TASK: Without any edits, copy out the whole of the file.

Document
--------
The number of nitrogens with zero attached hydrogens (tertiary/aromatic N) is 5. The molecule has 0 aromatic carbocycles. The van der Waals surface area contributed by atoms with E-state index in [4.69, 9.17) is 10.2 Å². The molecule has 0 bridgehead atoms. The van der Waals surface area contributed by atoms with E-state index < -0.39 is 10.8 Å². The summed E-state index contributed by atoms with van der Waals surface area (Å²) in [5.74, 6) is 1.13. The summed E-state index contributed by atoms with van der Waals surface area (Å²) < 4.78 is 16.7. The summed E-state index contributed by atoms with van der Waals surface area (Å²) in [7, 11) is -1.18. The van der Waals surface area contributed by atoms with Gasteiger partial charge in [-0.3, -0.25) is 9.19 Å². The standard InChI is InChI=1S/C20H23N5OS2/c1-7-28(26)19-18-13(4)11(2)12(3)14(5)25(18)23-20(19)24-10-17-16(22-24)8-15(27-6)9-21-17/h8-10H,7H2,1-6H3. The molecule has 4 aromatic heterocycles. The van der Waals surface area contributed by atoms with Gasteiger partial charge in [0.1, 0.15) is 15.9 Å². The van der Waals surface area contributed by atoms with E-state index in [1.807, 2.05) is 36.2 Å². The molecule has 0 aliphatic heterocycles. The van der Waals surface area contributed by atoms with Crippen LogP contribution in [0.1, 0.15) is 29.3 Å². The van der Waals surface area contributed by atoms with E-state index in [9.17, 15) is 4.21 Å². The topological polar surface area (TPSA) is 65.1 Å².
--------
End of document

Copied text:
The number of nitrogens with zero attached hydrogens (tertiary/aromatic N) is 5. The molecule has 0 aromatic carbocycles. The van der Waals surface area contributed by atoms with E-state index in [4.69, 9.17) is 10.2 Å². The molecule has 0 bridgehead atoms. The van der Waals surface area contributed by atoms with E-state index < -0.39 is 10.8 Å². The summed E-state index contributed by atoms with van der Waals surface area (Å²) in [5.74, 6) is 1.13. The summed E-state index contributed by atoms with van der Waals surface area (Å²) < 4.78 is 16.7. The summed E-state index contributed by atoms with van der Waals surface area (Å²) in [7, 11) is -1.18. The van der Waals surface area contributed by atoms with Gasteiger partial charge in [-0.3, -0.25) is 9.19 Å². The standard InChI is InChI=1S/C20H23N5OS2/c1-7-28(26)19-18-13(4)11(2)12(3)14(5)25(18)23-20(19)24-10-17-16(22-24)8-15(27-6)9-21-17/h8-10H,7H2,1-6H3. The molecule has 4 aromatic heterocycles. The van der Waals surface area contributed by atoms with Gasteiger partial charge in [0.1, 0.15) is 15.9 Å². The van der Waals surface area contributed by atoms with E-state index in [1.807, 2.05) is 36.2 Å². The molecule has 0 aliphatic heterocycles. The van der Waals surface area contributed by atoms with Crippen LogP contribution in [0.1, 0.15) is 29.3 Å². The van der Waals surface area contributed by atoms with E-state index in [9.17, 15) is 4.21 Å². The topological polar surface area (TPSA) is 65.1 Å².